Additionally, there is a significant lack of networks and feasible logistics solutions that will make the reuse or recycling of materials possible. Currently, there is a lack of waste handling companies that operate in a European or cross country level, which could help build a good network of transporting construction waste into the appropriate recycling centres for its handling. Additional barriers and restrictions of transporting construction waste across countries without having several permits, create one more burden to the process. If the responsibility will fall under the manufacturer of the construction material, then the latter has to operate as a waste handling company, making sure that they acquire all the relevant permits for transporting the waste and create a very good logistics network.

Finally, the low landfill costs in many countries or regions in Europe are a counter-incentive against the interest around circularity and recycling of construction materials. It is evident that there is a need for higher responsibility and increased awareness from all the stakeholders in the construction industry, from architects and engineers to waste handling companies to even legislators and national governments.

We need to make a shift from focusing only on the theoretical recycling and reuse potential of construction materials, to establishing partnerships and networks to make that happen. Helping Europe achieve less waste in the coming years is everyone’s responsibility and without a doubt, the construction sector can achieve a major step towards that.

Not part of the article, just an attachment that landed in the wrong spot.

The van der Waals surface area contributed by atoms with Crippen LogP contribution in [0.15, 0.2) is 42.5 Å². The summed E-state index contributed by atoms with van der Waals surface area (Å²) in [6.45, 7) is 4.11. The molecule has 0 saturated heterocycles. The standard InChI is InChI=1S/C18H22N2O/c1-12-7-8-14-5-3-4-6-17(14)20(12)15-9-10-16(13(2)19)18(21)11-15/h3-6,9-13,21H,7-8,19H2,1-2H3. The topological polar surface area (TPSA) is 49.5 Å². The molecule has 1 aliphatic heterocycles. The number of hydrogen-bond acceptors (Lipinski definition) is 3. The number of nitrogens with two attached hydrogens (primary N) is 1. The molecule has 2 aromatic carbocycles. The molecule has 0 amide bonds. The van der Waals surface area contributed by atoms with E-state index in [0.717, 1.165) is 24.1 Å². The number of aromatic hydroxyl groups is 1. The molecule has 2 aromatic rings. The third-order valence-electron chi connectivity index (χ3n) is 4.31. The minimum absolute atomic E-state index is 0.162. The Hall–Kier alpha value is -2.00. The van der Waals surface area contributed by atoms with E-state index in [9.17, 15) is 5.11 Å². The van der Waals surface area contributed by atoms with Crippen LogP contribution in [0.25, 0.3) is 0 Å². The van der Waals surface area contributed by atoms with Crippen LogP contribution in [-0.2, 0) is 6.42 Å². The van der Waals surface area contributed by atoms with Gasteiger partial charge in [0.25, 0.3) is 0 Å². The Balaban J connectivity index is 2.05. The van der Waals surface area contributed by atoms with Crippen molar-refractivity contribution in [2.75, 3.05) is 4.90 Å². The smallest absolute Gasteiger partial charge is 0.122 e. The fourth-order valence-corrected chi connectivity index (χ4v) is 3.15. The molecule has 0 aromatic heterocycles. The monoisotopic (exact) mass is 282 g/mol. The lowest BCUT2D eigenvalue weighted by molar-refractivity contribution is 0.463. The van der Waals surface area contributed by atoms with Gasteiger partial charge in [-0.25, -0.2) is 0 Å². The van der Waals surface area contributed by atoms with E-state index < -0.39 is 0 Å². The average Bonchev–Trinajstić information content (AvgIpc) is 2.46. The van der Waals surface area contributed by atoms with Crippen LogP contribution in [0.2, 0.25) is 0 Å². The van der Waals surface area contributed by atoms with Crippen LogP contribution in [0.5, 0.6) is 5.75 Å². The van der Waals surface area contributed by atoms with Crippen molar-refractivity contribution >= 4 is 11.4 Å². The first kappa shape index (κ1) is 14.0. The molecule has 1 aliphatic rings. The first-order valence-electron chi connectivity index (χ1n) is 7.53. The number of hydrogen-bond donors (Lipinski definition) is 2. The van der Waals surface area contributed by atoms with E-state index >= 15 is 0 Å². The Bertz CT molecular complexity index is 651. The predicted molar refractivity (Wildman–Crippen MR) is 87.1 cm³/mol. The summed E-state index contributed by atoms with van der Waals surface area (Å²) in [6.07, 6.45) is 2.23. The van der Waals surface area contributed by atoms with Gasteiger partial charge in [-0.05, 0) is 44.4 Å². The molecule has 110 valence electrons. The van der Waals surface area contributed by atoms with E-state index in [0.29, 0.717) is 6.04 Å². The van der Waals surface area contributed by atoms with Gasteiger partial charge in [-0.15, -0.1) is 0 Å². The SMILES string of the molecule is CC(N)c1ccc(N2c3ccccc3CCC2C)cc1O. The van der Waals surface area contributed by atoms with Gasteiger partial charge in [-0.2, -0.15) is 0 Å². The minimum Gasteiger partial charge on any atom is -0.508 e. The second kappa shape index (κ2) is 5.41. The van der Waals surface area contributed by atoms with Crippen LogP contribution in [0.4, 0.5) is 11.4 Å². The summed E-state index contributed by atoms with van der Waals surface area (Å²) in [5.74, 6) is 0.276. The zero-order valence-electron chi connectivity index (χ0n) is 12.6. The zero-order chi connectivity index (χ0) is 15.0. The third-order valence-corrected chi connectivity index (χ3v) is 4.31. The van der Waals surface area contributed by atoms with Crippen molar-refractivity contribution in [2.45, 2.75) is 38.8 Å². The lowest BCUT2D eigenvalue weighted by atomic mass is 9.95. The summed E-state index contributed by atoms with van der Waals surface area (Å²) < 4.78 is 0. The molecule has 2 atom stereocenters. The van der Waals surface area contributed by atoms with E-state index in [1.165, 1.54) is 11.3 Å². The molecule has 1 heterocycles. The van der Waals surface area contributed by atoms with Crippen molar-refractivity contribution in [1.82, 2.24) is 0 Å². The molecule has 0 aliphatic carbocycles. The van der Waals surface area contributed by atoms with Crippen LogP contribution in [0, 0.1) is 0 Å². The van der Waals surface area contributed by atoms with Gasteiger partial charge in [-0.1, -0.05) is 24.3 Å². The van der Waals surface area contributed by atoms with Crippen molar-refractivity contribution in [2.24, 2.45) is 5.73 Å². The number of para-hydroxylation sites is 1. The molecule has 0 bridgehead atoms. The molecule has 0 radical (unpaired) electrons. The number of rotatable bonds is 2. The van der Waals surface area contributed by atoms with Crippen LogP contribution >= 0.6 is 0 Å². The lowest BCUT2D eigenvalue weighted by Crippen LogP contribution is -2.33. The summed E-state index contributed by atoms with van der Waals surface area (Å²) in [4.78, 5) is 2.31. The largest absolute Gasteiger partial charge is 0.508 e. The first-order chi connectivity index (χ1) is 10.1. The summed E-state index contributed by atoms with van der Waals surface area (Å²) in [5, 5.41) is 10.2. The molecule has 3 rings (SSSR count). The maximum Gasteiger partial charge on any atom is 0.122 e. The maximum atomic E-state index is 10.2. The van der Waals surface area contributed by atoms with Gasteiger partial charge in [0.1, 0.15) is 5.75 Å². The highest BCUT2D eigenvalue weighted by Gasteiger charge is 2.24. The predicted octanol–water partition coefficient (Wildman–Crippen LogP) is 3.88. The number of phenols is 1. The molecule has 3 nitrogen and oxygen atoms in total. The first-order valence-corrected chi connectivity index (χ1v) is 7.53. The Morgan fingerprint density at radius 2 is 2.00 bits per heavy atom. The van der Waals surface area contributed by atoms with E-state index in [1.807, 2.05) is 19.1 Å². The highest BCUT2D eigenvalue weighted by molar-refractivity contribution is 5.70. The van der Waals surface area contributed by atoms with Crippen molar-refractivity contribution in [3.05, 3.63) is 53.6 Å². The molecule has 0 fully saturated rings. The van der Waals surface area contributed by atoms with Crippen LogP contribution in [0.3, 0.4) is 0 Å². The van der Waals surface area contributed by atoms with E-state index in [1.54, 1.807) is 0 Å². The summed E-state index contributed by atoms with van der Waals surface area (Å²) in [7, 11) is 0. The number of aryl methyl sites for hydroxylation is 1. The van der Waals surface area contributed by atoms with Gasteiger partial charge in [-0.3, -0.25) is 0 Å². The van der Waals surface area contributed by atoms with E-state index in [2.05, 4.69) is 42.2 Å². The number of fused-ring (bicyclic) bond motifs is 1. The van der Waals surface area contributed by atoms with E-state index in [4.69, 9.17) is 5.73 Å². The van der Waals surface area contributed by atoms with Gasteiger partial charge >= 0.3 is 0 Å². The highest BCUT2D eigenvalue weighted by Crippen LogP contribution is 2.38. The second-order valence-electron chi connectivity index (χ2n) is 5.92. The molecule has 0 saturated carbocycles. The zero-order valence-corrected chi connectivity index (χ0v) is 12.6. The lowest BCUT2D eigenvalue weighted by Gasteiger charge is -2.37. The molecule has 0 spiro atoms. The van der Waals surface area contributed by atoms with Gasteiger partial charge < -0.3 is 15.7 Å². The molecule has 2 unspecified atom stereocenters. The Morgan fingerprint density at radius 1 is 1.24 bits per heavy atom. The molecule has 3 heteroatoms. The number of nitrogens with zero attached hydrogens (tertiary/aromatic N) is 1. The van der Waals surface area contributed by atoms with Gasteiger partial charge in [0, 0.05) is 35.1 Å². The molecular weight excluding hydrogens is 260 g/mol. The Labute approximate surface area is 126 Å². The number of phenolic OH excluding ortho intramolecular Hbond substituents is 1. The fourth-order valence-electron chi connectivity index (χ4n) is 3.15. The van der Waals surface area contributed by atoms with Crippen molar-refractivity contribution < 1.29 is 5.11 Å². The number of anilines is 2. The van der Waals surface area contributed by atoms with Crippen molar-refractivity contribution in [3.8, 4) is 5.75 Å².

[1] World Bank (2012), What a waste: a global review of solid waste management, p. 16, available via https://openknowledge.worldbank.org/handle/10986/17388, accessed Nov.2020.

[2] Ellen MacArthur Foundation (2013), Towards the circular economy p. 16; M. Honicet et al. (2019), Data- and stakeholder-management framework for the implementation of BIM-based material passports, Journal of Building Engineering

[3] Waste (second edition) (2019), ScienceDirect, available via https://www.sciencedirect.com/topics/earth-and-planetary-sciences/construction-waste, accessed Oct.2020.

[4] Ellen MacArthur Foundation (2020), What is the circular economy, available at: https://www.ellenmacarthurfoundation.org/circular-economy/what-is-the-circular-economy, accessed Nov.2020